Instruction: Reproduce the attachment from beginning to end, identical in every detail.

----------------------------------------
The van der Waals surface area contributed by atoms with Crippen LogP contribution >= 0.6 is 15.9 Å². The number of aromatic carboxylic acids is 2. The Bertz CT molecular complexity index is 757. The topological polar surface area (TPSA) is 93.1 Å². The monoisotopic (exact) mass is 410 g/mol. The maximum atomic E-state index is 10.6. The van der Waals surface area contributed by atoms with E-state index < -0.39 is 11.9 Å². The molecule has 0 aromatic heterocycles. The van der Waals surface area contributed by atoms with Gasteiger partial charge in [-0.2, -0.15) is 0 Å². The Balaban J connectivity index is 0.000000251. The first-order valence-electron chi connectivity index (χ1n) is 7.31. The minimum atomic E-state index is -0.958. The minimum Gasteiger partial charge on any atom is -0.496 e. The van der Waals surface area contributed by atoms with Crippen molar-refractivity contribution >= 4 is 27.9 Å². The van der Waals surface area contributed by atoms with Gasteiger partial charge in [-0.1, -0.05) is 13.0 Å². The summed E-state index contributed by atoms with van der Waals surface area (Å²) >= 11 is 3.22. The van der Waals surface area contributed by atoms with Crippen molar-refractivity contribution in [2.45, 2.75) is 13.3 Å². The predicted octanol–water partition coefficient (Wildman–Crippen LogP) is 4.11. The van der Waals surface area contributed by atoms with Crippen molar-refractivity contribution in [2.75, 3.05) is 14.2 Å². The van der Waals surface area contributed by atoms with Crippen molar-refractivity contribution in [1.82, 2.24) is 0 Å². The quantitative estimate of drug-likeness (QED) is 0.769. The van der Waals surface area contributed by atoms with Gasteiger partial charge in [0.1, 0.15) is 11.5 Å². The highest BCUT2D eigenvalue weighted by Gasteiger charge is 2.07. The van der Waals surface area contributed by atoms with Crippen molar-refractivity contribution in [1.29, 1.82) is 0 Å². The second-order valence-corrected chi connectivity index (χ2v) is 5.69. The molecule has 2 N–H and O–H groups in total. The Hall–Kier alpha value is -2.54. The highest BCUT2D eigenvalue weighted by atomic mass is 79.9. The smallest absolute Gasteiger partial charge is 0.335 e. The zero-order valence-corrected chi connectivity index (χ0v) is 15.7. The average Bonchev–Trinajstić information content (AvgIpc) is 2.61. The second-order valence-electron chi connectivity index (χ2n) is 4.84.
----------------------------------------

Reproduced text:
The van der Waals surface area contributed by atoms with Crippen LogP contribution >= 0.6 is 15.9 Å². The number of aromatic carboxylic acids is 2. The Bertz CT molecular complexity index is 757. The topological polar surface area (TPSA) is 93.1 Å². The monoisotopic (exact) mass is 410 g/mol. The maximum atomic E-state index is 10.6. The van der Waals surface area contributed by atoms with E-state index < -0.39 is 11.9 Å². The molecule has 0 aromatic heterocycles. The van der Waals surface area contributed by atoms with Gasteiger partial charge in [-0.2, -0.15) is 0 Å². The Balaban J connectivity index is 0.000000251. The first-order valence-electron chi connectivity index (χ1n) is 7.31. The minimum atomic E-state index is -0.958. The minimum Gasteiger partial charge on any atom is -0.496 e. The van der Waals surface area contributed by atoms with Crippen molar-refractivity contribution >= 4 is 27.9 Å². The van der Waals surface area contributed by atoms with Gasteiger partial charge in [-0.1, -0.05) is 13.0 Å². The summed E-state index contributed by atoms with van der Waals surface area (Å²) >= 11 is 3.22. The van der Waals surface area contributed by atoms with Crippen molar-refractivity contribution in [2.45, 2.75) is 13.3 Å². The predicted octanol–water partition coefficient (Wildman–Crippen LogP) is 4.11. The van der Waals surface area contributed by atoms with Crippen molar-refractivity contribution in [2.75, 3.05) is 14.2 Å². The van der Waals surface area contributed by atoms with Crippen molar-refractivity contribution in [1.82, 2.24) is 0 Å². The quantitative estimate of drug-likeness (QED) is 0.769. The van der Waals surface area contributed by atoms with Gasteiger partial charge in [0.1, 0.15) is 11.5 Å². The highest BCUT2D eigenvalue weighted by Gasteiger charge is 2.07. The van der Waals surface area contributed by atoms with Crippen molar-refractivity contribution in [1.29, 1.82) is 0 Å². The second-order valence-corrected chi connectivity index (χ2v) is 5.69. The molecule has 2 N–H and O–H groups in total. The Hall–Kier alpha value is -2.54. The highest BCUT2D eigenvalue weighted by atomic mass is 79.9. The smallest absolute Gasteiger partial charge is 0.335 e. The zero-order valence-corrected chi connectivity index (χ0v) is 15.7. The average Bonchev–Trinajstić information content (AvgIpc) is 2.61. The second-order valence-electron chi connectivity index (χ2n) is 4.84.